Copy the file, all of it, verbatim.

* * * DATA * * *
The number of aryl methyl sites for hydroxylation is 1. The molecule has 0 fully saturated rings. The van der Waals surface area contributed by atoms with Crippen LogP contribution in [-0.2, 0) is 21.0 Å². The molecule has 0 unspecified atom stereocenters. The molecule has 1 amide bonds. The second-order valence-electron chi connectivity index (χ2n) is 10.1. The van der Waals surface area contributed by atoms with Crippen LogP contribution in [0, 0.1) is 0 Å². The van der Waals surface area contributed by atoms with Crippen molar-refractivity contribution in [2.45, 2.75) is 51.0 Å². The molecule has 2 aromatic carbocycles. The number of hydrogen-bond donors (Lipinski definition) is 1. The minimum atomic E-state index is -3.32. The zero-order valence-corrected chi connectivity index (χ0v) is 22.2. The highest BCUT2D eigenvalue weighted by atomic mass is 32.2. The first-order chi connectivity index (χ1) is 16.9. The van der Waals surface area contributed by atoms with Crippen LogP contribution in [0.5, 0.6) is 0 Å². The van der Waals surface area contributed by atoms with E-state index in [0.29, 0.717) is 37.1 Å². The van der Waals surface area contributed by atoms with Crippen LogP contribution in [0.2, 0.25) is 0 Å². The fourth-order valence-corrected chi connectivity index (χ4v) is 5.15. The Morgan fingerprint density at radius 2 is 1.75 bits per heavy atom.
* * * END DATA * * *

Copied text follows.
The number of aryl methyl sites for hydroxylation is 1. The molecule has 0 fully saturated rings. The van der Waals surface area contributed by atoms with Crippen LogP contribution in [-0.2, 0) is 21.0 Å². The molecule has 0 unspecified atom stereocenters. The molecule has 1 amide bonds. The second-order valence-electron chi connectivity index (χ2n) is 10.1. The van der Waals surface area contributed by atoms with Crippen LogP contribution in [0, 0.1) is 0 Å². The van der Waals surface area contributed by atoms with Crippen molar-refractivity contribution in [2.45, 2.75) is 51.0 Å². The molecule has 2 aromatic carbocycles. The number of hydrogen-bond donors (Lipinski definition) is 1. The minimum atomic E-state index is -3.32. The zero-order valence-corrected chi connectivity index (χ0v) is 22.2. The highest BCUT2D eigenvalue weighted by atomic mass is 32.2. The first-order chi connectivity index (χ1) is 16.9. The van der Waals surface area contributed by atoms with Crippen LogP contribution in [0.5, 0.6) is 0 Å². The van der Waals surface area contributed by atoms with E-state index in [0.29, 0.717) is 37.1 Å². The van der Waals surface area contributed by atoms with Crippen LogP contribution in [0.2, 0.25) is 0 Å². The fourth-order valence-corrected chi connectivity index (χ4v) is 5.15. The Morgan fingerprint density at radius 2 is 1.75 bits per heavy atom.